At the same March 16 meeting, Bulgaria’s Cabinet approved the country’s position for the European Council meeting on March 17 and 18. Bulgaria will be represented at the meeting by Prime Minister Boiko Borissov.
The position said that Bulgaria agrees to more decisive influence on Turkey to enable maximum implementation of the EU-Turkey action plan and an effective reduction in the flow of migrants to the EU border.
The document added that fulfillment of Turkey’s commitments to return and readmission is a basic condition for progress on visa liberalisation.
Bulgaria’s position is that effective control of all EU external borders, not only those that are Schengen borders, is of paramount importance for managed migration in the short and medium term.
The focus should be on support for all EU countries that, because of their location, have to assume greater responsibilities.
In connection with the proposed voluntary humanitarian scheme Turkey (resettlement), Bulgaria would emphasise that the initiative can be implemented only after there is a cessation of the flow of illegal immigrants from Turkey to the EU.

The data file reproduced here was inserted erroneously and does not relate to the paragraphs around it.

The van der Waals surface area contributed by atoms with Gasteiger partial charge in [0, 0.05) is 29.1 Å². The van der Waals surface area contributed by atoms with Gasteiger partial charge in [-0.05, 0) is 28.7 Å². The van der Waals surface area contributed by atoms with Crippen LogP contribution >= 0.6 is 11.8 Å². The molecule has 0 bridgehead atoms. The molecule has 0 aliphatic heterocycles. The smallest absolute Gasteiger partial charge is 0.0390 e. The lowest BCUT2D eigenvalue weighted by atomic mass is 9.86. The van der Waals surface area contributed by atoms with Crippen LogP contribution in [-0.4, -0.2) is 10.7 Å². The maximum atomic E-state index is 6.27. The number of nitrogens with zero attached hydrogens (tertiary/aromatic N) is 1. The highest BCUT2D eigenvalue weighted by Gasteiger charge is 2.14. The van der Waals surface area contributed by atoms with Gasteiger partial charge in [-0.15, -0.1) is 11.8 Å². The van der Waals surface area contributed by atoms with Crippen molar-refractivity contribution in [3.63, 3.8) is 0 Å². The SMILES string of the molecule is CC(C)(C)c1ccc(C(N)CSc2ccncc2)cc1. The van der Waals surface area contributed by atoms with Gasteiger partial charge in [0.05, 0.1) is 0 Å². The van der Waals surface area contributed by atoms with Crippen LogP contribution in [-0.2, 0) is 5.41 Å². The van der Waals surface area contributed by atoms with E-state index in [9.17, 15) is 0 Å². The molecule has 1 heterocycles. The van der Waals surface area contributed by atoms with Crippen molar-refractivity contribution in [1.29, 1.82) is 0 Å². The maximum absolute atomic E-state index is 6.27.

“At this stage we do not consider it appropriate to participate in such a resettlement scheme, as an external border of the EU, there is a constant influx of immigrants and asylum seekers from Turkey into our country,” the position statement said.
Meanwhile, on March 16, the European Commission set out the six principles for further developing EU-Turkey co-operation in tackling the migration crisis.
The EC noted that on March 7, EU leaders had agreed that bold moves were needed to close down people smuggling routes, to break the business model of the smugglers, to protect the EU external borders and to end the migration crisis in Europe.
“To achieve this, the leaders warmly welcomed the additional proposals made by Turkey and agreed to work with Turkey on the basis of a set of six principles. The President of the European Council was tasked with taking forward these proposals and working out the details with Turkey before the European Council of March 18 and 19,” the EC said.